It’s absolutely true that there is a general link between inhibition, or a lack of it, and creative insights of any sort. So if you’re wondering when you might be most creative, you need to think about when you might be the least inhibited. That would be the time of day that you might want to schedule, or at least experiment with scheduling, some creative time. For many people, that time is usually when they’re not at their most energetic, or most productive. You don’t want to schedule creative time during your most productive time; you want to schedule it when you’re slightly less goal-oriented and sharp, when you’re on the downward slope and you’ve started to fatigue, so that you’re open to different ways of thinking and creating.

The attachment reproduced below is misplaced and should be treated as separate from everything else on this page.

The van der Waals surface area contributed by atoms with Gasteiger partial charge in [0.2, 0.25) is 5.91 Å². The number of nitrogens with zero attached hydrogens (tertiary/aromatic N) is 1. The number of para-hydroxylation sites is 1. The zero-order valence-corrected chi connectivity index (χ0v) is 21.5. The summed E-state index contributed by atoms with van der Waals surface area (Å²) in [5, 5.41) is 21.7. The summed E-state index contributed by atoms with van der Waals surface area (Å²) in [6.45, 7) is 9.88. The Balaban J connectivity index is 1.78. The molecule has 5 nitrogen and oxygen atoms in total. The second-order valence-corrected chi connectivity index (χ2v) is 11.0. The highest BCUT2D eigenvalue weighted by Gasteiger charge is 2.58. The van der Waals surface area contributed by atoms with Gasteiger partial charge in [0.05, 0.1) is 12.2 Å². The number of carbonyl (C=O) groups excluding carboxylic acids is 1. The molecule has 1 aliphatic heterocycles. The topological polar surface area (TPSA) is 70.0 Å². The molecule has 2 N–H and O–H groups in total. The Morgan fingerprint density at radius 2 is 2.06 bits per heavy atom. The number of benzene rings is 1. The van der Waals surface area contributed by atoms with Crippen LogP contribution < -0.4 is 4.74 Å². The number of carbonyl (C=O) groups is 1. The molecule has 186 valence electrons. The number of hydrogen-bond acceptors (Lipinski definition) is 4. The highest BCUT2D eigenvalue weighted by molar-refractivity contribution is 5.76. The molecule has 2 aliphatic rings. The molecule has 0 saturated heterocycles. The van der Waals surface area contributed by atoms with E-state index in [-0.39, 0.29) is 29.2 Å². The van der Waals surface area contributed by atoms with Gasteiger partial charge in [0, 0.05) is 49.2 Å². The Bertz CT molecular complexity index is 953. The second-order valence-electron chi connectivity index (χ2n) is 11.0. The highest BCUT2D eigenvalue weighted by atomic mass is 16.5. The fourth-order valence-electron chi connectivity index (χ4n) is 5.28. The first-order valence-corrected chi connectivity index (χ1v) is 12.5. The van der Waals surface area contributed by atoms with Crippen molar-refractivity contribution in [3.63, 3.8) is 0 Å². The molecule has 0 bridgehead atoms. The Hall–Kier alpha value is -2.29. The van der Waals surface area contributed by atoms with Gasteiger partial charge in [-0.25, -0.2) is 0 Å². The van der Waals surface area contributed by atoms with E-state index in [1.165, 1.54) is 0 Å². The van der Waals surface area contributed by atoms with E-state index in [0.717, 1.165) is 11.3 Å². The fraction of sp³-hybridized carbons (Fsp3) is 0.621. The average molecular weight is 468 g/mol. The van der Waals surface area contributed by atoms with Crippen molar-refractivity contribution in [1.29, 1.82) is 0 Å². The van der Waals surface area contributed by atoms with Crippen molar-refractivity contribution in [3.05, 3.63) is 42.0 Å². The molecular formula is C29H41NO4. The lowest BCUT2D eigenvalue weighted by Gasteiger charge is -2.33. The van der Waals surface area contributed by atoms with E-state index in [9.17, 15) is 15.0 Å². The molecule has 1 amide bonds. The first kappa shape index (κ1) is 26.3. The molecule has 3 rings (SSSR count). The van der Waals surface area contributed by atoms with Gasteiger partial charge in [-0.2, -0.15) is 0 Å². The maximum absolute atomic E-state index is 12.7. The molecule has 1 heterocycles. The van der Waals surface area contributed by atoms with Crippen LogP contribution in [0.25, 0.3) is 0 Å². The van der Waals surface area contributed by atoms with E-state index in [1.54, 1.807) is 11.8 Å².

For most, that is the afternoon. The genetic majority of the human population are ‘morning people,’ who feel more alert, awake, and focused during the morning. Those people will be better suited to schedule creative time and brainstorming in the late morning (if you’re a super early bird) or afternoon, when most people physiologically have an afternoon dip. Once they’ve replenished their stress hormones like cortisol and adrenaline and they’re having that second wind, that would be the time they’re not stressed out about getting things done, feeling a little bit less sharp and goal-oriented. If you’re a night owl, you might have lots of creative ideas first thing in the morning, when you’re feeling a bit groggy. That’s when you are most likely to have those creative sparks. It’s about analysing what type of person you are
“[Most] people will be better suited to schedule creative time in the late morning or afternoon, when most people physiologically have an afternoon dip.”
What chronotype are you?